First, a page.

The girth influences the minimum distance of LDPC codes, correlates the extrinsic log-likelihood ratios (LLRs) and, therefore, affects the decoding performance. Hence, the use of large girth LDPC codes is generally preferable. The iterative schemes used for their decoding engage passing the extrinsic information back and forth among the check and the variable nodes over the edges to update the distribution estimation. Conventionally, the sum-product algorithm (SPA) [25] or the modified min sum algorithm (MSA) [26] is used. However, layered LDPC decoding schemes have recently attracted much attention in both academy and industry because they can effectively speed up the convergence of LDPC decoding and thus reduce the required maximum number of decoding iterations. At present, two kinds of layered decoding approaches have been proposed:

  • row-layered decoding [27]–[30] and
  • column-layered decoding [30]–[32].

In row-layered decoding, the rows of the parity check matrix are grouped into layers and the message updating is performed row layer by row layer, whereas in column layered decoding this matrix is partitioned into column layers and the update happens column layer by column layer.

LDPC codes and especially Quasi-Cyclic LDPCs (QCLDPC) seem to be strong candidates for SD-FEC codes in next generation optical networks, due to their efficient parallelization and low complexity (required for 100G and beyond optical communication). Despite their advantages, these codes have a major drawback, which is the appearance of error floor. Thus various approaches have been proposed for the elimination of this phenomenon. Figure 9 depicts three different ways (no code concatenation, regular concatenation, triple concatenation) of using LDPC codes for the construction of FEC frames suitable for 100 Gb/s digital coherent systems, with a 20% overhead, as recommended by the OIF.

Figure 9a shows a single 20% LDPC implementation. In that case, while a good performance is expected, the effort to eliminate the error floor usually leads to very long code words, resulting in large circuits with high latency. Especially for implementations according to the OTU4 framer, huge interconnection speed between the OTU4 framer LSI and the coherent ASIC is required [33].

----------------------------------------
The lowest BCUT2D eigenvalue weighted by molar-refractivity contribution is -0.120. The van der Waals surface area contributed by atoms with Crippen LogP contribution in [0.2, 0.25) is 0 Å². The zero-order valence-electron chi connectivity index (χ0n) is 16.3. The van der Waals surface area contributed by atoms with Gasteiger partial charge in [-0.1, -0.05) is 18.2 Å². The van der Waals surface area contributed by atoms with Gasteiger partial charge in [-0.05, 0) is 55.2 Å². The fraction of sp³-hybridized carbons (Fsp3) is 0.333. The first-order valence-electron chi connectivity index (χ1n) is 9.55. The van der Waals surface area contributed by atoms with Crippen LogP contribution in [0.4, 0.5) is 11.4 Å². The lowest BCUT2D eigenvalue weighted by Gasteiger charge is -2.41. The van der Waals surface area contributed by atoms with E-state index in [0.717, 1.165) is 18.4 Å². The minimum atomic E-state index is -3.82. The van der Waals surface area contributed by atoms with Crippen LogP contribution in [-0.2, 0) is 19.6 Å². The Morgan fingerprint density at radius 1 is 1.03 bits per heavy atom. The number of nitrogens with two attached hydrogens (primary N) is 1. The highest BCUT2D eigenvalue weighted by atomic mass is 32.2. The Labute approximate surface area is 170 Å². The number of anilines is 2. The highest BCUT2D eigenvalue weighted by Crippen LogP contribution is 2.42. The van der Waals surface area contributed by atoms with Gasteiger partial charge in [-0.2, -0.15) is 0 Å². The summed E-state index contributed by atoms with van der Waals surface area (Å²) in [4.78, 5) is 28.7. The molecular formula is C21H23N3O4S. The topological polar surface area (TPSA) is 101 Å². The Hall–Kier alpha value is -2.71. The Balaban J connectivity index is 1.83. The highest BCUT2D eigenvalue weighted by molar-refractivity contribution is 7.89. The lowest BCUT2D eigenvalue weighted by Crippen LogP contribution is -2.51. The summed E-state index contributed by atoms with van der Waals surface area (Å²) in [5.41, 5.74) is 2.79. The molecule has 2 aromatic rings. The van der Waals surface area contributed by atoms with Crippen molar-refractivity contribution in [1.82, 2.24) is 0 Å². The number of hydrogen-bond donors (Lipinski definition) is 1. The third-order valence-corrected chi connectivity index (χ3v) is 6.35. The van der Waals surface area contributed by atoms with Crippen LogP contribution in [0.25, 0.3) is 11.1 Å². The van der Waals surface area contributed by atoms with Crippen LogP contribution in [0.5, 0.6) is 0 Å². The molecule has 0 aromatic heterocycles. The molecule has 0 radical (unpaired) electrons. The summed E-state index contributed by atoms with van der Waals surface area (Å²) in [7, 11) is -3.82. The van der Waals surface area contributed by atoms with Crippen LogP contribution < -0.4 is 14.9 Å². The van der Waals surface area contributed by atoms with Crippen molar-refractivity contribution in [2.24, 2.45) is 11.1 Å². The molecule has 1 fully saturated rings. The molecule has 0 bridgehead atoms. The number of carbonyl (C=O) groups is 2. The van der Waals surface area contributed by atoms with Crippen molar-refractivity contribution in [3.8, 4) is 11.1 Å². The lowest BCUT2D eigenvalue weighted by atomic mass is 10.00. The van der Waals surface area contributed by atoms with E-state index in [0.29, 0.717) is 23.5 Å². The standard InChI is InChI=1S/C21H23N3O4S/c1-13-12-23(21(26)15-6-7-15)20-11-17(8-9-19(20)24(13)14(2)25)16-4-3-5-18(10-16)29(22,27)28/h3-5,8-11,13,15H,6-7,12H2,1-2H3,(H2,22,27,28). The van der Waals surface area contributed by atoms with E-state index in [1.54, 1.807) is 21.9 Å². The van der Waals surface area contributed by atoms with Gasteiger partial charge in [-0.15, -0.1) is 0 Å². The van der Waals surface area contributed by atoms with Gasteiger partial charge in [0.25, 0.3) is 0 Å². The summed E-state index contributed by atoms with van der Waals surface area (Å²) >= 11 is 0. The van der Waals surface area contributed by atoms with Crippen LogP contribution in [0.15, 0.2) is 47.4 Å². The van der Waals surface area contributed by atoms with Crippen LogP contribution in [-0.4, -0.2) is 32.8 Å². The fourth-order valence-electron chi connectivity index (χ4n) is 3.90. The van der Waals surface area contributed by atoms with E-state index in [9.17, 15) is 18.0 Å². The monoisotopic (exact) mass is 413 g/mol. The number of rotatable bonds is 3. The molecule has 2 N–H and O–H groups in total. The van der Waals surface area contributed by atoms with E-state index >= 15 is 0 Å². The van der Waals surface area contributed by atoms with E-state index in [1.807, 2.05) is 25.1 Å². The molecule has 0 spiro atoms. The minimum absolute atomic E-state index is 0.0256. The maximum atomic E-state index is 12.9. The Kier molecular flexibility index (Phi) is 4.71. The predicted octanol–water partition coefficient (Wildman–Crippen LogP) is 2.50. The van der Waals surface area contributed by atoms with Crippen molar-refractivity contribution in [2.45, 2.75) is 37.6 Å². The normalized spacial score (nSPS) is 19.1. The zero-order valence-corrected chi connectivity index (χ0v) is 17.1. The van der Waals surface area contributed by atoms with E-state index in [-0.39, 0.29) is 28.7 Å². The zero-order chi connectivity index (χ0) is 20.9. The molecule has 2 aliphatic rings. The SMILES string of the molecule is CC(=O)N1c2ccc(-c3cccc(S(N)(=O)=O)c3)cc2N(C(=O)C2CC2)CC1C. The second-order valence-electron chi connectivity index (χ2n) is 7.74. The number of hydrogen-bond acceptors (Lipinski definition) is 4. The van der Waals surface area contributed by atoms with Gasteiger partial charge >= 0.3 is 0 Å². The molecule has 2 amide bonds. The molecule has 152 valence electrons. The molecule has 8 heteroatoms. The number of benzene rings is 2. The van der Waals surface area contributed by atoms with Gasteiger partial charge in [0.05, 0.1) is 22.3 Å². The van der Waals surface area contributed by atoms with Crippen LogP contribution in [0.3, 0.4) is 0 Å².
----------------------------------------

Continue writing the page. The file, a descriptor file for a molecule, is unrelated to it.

Recently, D. Chang et al. [34] and D. A. Morero et al. [35], [36] have made significant progress in the development of efficient single/non-concatenated LDPC codes with low error floor and tolerable latency. In more detail, Huawei’s D. Chang et al. proposed in 2011 a non concatenated girth-8 QC-LDPC(18360, 15300) code exceeding a net coding gain up to 11.3dB, Q-limit of 5.9dB and no error floor at a post-FEC BER of 10^−15. Influenced by the compromise of performance and complexity, wc = 4 (column weight) and wr = 24 (row weight) were selected. Moreover, progressive edge growth (PEG) algorithm was used for the search of high girth QC-LDPC codes. Thanks to the use of modified offset min-sum decoding algorithm with multi thresholds and modified layered decoding algorithm with 4 quantization bits the implementation complexity was kept low [34].

Additionally, D. A. Morero et al. presented a non concatenated QC-LDPC code with a standard 20% or better overhead providing a net effective coding gain greater than 10dB at a BER of 10^−15. In [35], [36] a design method of parity check matrices with reduced number of short cycles, a parallel decoder architecture and an adaptive quantization post-processing technique are described.

Besides these codes, large girth block-circulant LDPCs with 20% redundancy were presented in [37], providing a net effective coding gain of 10.95dB at post-FEC BER of 10^−12, whereas Q. Yang et al. showed in [38] an error free beyond 1 Tb/s QC-LDPC coded 16-QAM CO-OFDM transmission over 1040km standard single-mode fiber and proved its better performance compared to common 4-QAM transmission. However, the routing congestion problem and the increase of the global wiring overhead (due to the feedback-loop architecture of an LDPC block code (LDPC-BC) decoder) should still be considered for the implementation of such long codes (both of them limit the clock frequency and require larger space and power consumption than the initial estimation).